Spin Cycle

How fast does Earth spin?

At the equator, Earth spins at about 1,070 miles per hour. As you move north or south from there, the speed slows. Exactly at the poles -- Earth's axis points -- the spin is much slower. Picture a record spinning. If you placed a toy at the center, then moved it an inch away from the center, then two inches, etc., the toy would have to travel farther and farther to make one full rotation. Each revolution on Earth, no matter how slow the turn, is equal to one day.

Earth also moves in an orbit. One rotation around the sun, at about 67,000 miles per hour, equals one year on Earth.

But wait, there's more. Our solar system is spinning around the Milky Way at about 558,000 miles per hour, and the Milky Way is spinning with other clusters of neighboring galaxies at the rate of 666,000 mph. Hold on tight!

What would happen if the world stopped spinning?

If Earth suddenly stopped, you'd experience quite a jolt. The atmosphere, of course, would still be in motion at the same speed that Earth had been rotating. This would lead to winds that would rub away mountains and land, smoothing Earth's surface and removing every lump, bump, nook, and cranny on it.

A gradual slowing down -- as is happening now -- is the far more likely scenario. Days will grow longer, leading to higher temperatures during the daytime. The Van Allen belt -- the protective magnetic shield that covers Earth and protects it from intense solar winds -- would presumably weaken as rotation slowed, allowing more and more dangerous solar rays into the atmosphere, mutating and then killing off every living thing. During the longer and longer nighttimes, temperatures would drop so low, no life could withstand them, either. But don't worry, this won't happen for at least another few billion years.

Do all planets spin in the same direction as Earth?

No. Uranus, Venus, and Pluto all spin in the opposite direction.

And Even More Racy Topics

How fast are other galaxies speeding away from us?

That all depends on which galaxy, as they're speeding away at different rates. On top of that, everything that's speeding away from the Milky Way is accelerating. Here's a sampling on either end: One of the slower galaxies is speeding away at about 5,040,000 mph. That's like going from one side of the United States to the opposite side in about 2 seconds, give or take a little. One of the farther and faster galaxies is going so fast, it would take it about a second to go all the way around the world. It's being clocked at about 93,600,000 mph. The general rule is that the farther the galaxy is from the Milky Way, the faster it's going.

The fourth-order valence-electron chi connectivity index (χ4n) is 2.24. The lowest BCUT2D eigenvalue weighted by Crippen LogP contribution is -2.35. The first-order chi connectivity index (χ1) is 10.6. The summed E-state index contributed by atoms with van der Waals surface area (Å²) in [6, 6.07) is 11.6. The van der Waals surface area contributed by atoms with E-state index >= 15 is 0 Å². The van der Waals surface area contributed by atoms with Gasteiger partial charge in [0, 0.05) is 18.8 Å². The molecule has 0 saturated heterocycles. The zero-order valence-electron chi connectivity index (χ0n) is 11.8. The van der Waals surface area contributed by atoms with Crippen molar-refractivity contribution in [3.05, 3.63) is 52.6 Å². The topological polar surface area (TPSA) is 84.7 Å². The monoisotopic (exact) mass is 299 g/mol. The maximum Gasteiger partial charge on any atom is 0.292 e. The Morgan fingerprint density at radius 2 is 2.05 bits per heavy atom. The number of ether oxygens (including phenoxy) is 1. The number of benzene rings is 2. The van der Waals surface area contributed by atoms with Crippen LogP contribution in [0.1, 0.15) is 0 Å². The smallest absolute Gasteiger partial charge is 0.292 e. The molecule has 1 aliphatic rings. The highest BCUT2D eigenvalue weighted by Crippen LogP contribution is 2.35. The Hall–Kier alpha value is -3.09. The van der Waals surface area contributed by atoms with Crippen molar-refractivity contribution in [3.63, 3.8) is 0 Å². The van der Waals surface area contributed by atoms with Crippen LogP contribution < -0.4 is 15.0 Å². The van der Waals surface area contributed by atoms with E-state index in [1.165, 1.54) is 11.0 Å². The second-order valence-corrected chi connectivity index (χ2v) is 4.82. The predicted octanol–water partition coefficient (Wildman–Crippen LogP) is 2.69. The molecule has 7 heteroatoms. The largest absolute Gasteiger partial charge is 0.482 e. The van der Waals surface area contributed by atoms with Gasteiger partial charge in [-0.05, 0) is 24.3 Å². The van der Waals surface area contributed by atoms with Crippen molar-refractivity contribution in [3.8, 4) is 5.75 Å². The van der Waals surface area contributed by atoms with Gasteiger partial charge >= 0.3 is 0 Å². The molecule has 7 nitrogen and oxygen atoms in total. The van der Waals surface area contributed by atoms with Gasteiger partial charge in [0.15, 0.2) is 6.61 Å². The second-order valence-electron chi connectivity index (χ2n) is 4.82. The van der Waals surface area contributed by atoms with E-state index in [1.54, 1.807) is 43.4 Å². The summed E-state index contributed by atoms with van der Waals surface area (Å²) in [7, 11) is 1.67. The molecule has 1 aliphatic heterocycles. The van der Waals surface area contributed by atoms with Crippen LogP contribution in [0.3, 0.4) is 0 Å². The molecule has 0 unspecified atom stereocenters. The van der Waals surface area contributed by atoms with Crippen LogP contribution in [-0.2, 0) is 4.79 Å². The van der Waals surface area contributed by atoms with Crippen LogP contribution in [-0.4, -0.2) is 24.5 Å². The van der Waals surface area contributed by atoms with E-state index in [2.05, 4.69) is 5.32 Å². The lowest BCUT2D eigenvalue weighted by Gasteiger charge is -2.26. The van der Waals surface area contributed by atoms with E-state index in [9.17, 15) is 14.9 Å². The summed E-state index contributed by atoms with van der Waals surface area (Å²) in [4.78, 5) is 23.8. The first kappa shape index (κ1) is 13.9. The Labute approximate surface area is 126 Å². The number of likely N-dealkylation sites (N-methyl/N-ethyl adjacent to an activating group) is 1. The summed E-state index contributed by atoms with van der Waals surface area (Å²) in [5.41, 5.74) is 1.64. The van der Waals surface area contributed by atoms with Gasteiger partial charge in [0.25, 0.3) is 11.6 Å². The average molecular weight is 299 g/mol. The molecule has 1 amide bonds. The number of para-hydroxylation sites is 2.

Is Earth slowing down or speeding up?

Earth has been on a gradual slowdown since its birth. The day lengthens every 100 years by about .0015 seconds. It's not much, mind you, but in several billion years it all adds up. At that time, for instance, a month will have increased from 27.3 days to 47. But don't worry: we won't be around to experience it, anyway -- the expanding sun will have gotten us by then (see page 12).

A.K.A.: I Lean

Why is Earth's axis tilted?

No one knows for sure, mind you, but many theorize that it was the result of a collision with a large planetoid during the last stages of Earth's formation over 4.5 billion years ago. The theory is that the impact with this small, rocky planet not only knocked Earth to a tilt but also tore away a chunk of Earth, forming the moon. Time and spinning smoothed Earth's and the moon's surfaces back into a sphere. Or so the theory goes. Regardless, this tilt gives Earth the seasonal variations necessary to support the variety of life -- from plants to animals.

Look at the Size of Those Teeters!

What's the Chandler wobble? How is it done?

No, it's not a dance move! The Chandler wobble is a slight wobbling of Earth on its axis. It got its name from the guy who discovered it was happening in 1891 -- S. C. Chandler.

Still want to know how it's done? If you've ever worked on a pottery wheel, you're familiar with the concept. Earth is spinning, but it's ever-so-slightly off center in its rotation. If there were big pens sticking out of the North and South Poles that were scribbling on giant pieces of paper, we'd end up with irregular circles. In reality, these circles measure anywhere between 10 and 50 feet in diameter -- not much of a wobble, really, but sometimes enough to throw you off by about one-fifth of a mile if you're navigating by the stars.

Size Matters

What's the biggest planet in the solar system?

Jupiter. Pluto, still officially called a planet, is the smallest.

How can the sun look so huge at sunset, and yet small at other times?

It's a matter of comparison. At sunset the sun is usually positioned near Earth's horizon instead of directly up in the sky. The mind unconsciously compares its size to the size of the objects nearby. Next to trees, houses, roads, or buildings, it looks huge. Next to blue sky and clouds, it looks smaller. Believe it or not, the sun is actually over 3,700 miles closer to Earth at noon than it is when it's setting. When compared to the total distance that separates Earth from the sun, however, 3,700 miles just isn't that big of a deal.

Fade to Black

What's the difference between a solar and a lunar eclipse?